Fascinated by Egyptology ever since she was a child, Janet H. Johnson has devoted her life to advancing the field. She first became interested in the subject because of her parents; she loved reading the books they brought home on Egyptian history and archaeology. Looking to learn more, Dr. Johnson enrolled at the University of Chicago. It was there that she began exploring the potentials of a career in Egyptology. She built up an expertise in Egyptian grammar and language and the status and roles of women in ancient Egypt, and graduated with a Bachelor of Arts in 1967 and a PhD in 1972. Dr. Johnson proceeded to join her alma mater as an instructor in Egyptology. Over the years, she served the institution as an assistant professor, associate professor, professor, and director of the Oriental Institute. She accepted the distinguished title of Morton D. Hull distinguished service professor in 2003, and has maintained it ever since.
Outside of the University of Chicago, Dr. Johnson held a number of research-related positions. She was notably a research associate in the Department of Anthropology at the Field Museum of Natural History from 2003 to 2008, 1994 to 1999, and 1980 to 1984. Dr. Johnson also obtained grants from the National Geographic Society, the National Endowment of the Humanities, and the Smithsonian Institution. She published her findings in “Demotic Verbal System,” “Quseir al-Qadim,” “Thus Wrote Onchsheshonqy,” and “Thus Wrote Onchsheshonqy, Third Edition.” Her efforts led her to be honored with a Lifetime Achievement Award from ARCE in 2018.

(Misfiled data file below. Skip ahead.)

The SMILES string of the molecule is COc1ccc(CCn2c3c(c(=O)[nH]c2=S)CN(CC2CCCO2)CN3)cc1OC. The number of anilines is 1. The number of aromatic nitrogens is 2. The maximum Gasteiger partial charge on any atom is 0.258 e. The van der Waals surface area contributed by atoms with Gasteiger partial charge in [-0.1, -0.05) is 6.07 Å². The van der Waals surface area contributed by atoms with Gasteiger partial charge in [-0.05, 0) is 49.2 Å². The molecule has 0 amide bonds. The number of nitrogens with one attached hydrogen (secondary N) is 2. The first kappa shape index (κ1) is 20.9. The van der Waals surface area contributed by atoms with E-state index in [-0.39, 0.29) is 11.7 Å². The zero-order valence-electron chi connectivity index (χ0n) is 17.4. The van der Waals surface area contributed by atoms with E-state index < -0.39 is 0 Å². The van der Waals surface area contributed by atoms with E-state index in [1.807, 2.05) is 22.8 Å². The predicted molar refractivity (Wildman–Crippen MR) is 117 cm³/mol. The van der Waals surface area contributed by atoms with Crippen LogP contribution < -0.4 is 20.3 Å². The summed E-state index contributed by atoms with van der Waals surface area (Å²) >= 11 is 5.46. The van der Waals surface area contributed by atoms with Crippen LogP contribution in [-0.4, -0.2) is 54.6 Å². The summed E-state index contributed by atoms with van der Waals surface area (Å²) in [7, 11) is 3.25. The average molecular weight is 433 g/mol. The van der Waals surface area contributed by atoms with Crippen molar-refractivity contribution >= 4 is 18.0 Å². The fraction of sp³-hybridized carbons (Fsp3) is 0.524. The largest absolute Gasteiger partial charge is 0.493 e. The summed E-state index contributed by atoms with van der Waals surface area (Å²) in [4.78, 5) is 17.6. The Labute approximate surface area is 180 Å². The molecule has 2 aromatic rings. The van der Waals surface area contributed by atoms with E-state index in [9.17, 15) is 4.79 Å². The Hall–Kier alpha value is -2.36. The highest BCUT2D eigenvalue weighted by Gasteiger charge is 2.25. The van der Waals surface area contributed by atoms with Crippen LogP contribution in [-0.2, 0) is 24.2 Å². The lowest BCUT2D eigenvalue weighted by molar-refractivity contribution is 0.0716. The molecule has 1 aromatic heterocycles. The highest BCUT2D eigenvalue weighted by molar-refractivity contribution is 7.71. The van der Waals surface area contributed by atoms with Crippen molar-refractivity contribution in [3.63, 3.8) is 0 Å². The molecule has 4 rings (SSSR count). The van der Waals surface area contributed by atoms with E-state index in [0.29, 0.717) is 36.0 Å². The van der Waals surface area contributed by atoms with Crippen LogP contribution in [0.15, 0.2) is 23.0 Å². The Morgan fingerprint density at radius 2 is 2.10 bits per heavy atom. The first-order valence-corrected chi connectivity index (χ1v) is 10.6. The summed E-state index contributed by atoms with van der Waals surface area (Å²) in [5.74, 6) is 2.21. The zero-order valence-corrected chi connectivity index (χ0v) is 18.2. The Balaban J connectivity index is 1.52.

Despite all of her accomplishments, Dr. Johnson is most proud of her students. Many of them have developed into great friends and colleagues, and she is thrilled to be part of their journey. Dr. Johnson finds interacting with her peers to be very stimulating; they are always coming up with interesting questions and new points of view. Looking forward, she hopes to continue to discover more about Egyptology.